Word: bucolic

Pronunciation: byoo-KAH-lik

Part of Speech: adjective

Definition: of or relating to the pleasant aspects of the countryside and country life

Source: Oxford Dictionaries


If you find much of your creative inspiration in nature, then today’s Word of the Week is for you. I’ve most often come across this word while reading poetic descriptions of the countryside or stories that take place in rustic settings, and I admit that while I didn’t really care for it at first, it’s been growing on me the more I’ve read and heard it. You could say it’s one of those adjectives that says it all; whenever a writer mentions the “bucolic” scenery in their work, you know to envision lovely images of country life!

Anything described as “bucolic” refers to the pleasant aspects of country life and the countryside. The word arose in the early 16th century and traces back through the Latin adjective bucolicus to the Greek adjective boukolikós, both of which mean “pastoral”. The latter adjective stems from the noun boukólos “herdsman”, which in turn derives from the noun bous, meaning “ox” or “cow”.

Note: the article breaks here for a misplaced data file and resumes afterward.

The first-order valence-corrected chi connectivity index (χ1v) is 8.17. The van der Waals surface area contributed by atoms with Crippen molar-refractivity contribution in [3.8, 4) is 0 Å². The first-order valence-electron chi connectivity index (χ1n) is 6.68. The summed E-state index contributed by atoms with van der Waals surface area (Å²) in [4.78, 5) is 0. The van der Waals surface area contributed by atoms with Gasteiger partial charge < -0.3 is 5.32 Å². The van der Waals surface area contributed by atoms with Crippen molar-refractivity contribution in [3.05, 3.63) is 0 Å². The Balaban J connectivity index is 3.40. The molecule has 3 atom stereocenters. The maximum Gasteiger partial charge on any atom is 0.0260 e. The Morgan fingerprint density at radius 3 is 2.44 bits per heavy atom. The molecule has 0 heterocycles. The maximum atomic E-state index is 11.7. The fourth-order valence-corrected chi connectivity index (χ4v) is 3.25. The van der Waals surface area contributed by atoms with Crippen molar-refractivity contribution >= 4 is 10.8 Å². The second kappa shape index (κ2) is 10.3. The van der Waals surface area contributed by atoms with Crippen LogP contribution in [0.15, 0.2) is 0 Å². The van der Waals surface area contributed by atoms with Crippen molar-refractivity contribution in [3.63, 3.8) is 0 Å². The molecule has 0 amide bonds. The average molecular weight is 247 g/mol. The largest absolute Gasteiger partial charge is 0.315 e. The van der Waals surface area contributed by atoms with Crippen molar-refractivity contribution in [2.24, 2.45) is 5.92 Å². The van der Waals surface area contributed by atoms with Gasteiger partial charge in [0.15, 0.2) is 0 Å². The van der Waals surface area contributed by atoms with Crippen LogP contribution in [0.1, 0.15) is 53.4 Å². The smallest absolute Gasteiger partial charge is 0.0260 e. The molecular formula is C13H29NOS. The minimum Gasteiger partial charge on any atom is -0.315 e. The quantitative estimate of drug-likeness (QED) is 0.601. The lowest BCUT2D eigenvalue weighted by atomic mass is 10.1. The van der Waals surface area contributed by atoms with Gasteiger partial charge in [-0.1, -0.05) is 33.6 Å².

Interestingly, the original use of “bucolic” was as a poetic term to refer to a pastoral poem, and can still be used as a noun today in the same sense. “Bucolic” as a type of poetry is also another word for “eclogue”; the Eclogues of the Latin poet Virgil, for example, are also known as the Bucolics. Note that the adjective’s definition specifically mentions pleasant aspects of the countryside, so I would recommend using this word exclusively with a positive connotation. For those of you who write stories or scenes set in more rural areas, “bucolic” is a perfect word to describe the beauty found in the country!

What are your thoughts on this word? Any suggestions for future “Word of the Week” featured words?

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